Over the past decades, living in cities has been associated with better health. Better access to goods, services and opportunities such as healthcare, education and employment provided an “urban health advantage” to city residents. However, with rapid urbanization, in Asia the urban health advantage is actually becoming a disadvantage.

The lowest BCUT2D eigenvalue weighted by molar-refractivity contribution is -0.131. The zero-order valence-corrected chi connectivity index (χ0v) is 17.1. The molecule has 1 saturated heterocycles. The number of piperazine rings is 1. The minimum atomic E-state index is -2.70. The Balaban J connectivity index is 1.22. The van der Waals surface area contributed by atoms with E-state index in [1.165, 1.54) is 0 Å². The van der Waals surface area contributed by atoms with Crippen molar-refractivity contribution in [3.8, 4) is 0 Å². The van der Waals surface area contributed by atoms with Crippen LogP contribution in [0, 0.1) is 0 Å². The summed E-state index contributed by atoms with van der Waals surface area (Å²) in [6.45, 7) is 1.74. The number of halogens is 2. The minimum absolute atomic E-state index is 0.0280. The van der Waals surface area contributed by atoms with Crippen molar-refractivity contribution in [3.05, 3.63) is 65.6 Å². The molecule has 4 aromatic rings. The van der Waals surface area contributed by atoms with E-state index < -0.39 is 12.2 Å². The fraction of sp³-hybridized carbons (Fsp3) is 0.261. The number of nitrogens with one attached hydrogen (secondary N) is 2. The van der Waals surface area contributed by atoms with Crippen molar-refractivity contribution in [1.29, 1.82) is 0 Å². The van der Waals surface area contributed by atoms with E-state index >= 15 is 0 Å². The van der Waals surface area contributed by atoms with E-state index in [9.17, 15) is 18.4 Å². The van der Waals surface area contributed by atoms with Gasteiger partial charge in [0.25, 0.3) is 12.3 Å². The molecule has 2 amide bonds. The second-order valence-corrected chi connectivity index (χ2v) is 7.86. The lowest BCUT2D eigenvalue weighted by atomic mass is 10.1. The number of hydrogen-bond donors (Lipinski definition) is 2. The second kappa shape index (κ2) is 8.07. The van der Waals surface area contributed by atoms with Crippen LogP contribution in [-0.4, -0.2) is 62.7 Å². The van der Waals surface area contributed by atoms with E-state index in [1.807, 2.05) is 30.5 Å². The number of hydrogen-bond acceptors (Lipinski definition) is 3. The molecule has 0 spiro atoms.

For poor people, access to quality health services and healthy living conditions remains challenging; this is reflected in worse mother and child health outcomes in South Asian cities compared to rural areas. For wealthy and poor urban residents alike, the impacts of urban pollution and urban lifestyle is leading to a high burden of non-communicable diseases.
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